professors who attack the very founda-
tions of our modern civilized society, "THE INTIMATE STRANGERS" PenmakerS
Professor Hobbs, geology expert, is A reiew, by Paul J. Kern
threatening to resign from his position, Booth Tarkington is a clever gen-
acording to rumors last night. tleman, there is no doubt about that.o wantoneof
* * * In books and stories he is entertain-
"I cannot contribute my time and ing, but in dramatic dialogue he is
energy to an institution which appears superb; and when that dialogue is
to exist chiefly for the purpose of un- incorporated into a play, acted by a
dermining the foundation of the na- company with the ability that the
tion through attacks upon the present Rockford Players obviously have, the for exams. Why not get the use of it now?
economnie and politieal order by which result is an evening spent for the
Its continued existence is assured," benefit of tie Women's league that
Professor Hobbs is reported to have! one does not begrudge in the least. I several pens of any other make.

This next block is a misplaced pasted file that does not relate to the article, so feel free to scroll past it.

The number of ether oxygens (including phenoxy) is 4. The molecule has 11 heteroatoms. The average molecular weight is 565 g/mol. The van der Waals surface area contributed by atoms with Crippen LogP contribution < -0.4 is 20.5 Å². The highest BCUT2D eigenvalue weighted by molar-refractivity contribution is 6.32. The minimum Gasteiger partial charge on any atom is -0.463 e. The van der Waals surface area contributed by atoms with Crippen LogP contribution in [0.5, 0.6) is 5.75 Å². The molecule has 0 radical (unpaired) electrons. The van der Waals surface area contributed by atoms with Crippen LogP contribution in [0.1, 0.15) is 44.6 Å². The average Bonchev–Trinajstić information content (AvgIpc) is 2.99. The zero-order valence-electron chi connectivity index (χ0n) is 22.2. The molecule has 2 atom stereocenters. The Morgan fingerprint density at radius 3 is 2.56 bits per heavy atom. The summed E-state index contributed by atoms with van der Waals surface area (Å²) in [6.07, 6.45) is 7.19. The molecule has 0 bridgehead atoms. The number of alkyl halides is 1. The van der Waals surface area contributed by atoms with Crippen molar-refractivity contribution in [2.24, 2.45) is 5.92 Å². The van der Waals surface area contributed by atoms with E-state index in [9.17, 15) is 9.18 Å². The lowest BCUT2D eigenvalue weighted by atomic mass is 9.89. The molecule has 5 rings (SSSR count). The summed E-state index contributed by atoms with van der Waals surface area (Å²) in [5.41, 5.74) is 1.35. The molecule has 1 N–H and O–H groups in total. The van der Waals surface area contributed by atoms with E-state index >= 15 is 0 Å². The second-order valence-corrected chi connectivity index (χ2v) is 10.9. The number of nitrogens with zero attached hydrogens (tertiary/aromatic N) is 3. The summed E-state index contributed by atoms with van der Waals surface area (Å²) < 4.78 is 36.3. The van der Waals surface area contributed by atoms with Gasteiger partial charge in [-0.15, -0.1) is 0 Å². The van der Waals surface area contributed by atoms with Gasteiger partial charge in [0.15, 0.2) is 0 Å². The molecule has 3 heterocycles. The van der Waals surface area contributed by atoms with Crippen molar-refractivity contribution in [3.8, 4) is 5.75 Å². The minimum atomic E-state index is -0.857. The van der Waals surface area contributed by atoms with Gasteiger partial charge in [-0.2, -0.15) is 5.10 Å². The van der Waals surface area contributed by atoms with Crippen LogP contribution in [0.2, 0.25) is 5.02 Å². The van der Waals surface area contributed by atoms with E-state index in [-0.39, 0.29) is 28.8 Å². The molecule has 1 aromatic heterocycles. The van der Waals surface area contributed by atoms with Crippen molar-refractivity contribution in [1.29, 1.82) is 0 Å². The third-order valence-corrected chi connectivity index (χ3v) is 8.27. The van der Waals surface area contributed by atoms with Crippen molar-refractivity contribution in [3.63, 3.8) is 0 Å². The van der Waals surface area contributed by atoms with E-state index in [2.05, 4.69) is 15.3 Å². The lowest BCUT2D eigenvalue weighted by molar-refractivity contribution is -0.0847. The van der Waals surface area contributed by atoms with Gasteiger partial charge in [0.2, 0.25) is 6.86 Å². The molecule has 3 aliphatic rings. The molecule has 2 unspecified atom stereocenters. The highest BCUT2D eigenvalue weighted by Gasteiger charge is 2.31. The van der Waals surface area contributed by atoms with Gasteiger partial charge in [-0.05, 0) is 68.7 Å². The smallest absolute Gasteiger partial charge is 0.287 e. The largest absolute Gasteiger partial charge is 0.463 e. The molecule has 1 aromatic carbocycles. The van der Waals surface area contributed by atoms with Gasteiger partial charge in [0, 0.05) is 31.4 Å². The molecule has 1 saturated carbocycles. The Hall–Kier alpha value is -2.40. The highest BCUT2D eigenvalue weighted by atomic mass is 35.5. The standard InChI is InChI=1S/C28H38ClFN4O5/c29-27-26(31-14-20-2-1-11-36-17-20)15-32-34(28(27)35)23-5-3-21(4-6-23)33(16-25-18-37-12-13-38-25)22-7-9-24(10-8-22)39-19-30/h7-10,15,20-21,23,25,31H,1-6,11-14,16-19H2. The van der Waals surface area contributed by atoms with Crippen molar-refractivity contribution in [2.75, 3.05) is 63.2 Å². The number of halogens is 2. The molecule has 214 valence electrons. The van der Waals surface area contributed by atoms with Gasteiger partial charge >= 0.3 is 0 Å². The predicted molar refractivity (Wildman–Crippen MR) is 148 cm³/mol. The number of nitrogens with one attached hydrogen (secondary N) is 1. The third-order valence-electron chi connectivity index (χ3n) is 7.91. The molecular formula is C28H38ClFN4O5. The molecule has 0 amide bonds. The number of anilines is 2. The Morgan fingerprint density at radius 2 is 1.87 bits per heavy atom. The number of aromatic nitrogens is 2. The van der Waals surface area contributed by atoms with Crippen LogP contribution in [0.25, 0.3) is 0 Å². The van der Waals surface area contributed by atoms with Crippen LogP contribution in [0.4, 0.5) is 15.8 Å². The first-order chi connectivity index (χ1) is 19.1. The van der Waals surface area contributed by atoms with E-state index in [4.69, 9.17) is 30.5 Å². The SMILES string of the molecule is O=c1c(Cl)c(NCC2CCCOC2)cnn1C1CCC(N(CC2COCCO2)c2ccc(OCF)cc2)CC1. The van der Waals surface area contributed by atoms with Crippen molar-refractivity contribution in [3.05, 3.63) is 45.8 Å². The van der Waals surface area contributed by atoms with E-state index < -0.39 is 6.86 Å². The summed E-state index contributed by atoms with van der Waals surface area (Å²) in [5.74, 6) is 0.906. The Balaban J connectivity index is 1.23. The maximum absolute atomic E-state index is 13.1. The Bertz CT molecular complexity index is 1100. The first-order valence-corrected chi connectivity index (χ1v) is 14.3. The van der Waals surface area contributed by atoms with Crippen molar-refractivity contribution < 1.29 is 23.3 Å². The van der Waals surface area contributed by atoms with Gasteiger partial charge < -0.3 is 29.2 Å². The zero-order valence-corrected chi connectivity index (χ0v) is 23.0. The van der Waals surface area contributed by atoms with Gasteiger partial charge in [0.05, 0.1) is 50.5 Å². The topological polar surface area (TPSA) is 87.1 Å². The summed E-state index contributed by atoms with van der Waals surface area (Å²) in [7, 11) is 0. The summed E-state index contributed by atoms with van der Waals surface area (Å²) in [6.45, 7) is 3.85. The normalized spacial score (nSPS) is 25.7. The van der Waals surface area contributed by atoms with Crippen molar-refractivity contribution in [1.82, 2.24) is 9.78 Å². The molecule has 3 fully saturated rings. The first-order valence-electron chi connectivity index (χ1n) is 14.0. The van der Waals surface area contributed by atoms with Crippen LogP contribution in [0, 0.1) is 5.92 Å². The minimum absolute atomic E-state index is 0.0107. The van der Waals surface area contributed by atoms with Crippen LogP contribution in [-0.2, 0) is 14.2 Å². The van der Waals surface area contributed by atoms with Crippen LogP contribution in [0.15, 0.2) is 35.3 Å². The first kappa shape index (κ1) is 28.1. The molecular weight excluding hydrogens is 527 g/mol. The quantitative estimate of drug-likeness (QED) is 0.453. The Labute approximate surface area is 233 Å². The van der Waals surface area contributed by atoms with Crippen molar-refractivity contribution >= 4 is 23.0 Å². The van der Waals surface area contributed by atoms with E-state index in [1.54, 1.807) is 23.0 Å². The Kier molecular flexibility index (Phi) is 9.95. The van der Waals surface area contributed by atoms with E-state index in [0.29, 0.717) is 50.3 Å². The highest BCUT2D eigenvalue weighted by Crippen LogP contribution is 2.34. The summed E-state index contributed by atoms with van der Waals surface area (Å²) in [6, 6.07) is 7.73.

said. It matters very little that the plot

warion Anderson
Margaret Arthur
Jessie Church
c b er L. .:lark
Fward C. rummings
Margaret Clarke
biwc Eard W. leland
Clarence Edelson
William Emery
Robert E- inch
} . Martin Frissel
Robert Gessner
Margaret Gross
Elaine Gruber
ColemanJ Glencer
[tarvey J.Gunderson
'-"wart Honker
Morton B. Icove

Milton Kirshbaum
PavI Kern
Sally Knox
Richard Kurvink.
U. 1'aomas McKean
Kenneth Patrick
Mary Ptolemy
Mvturris Quinnu
James Sheehan
Sylvia Stone
Mary Louise Taylor
Nelson J. Smith, Jr.
William Thurnau
Marian Welles
Thaddeus WasirlewSki
Sherwood Winslow
Herbert E. Vedder
Milford Vanik

I
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1

* * * is poor, and trite besides; and it like-,
Professor Reed was named as one wise matters little that the speeches
critic of the existing order who, al- are at times a slight bit "out of
though actually on the payroll of the character" (as a critic would say).
University, dares to complain about The feature of the Tarkington play is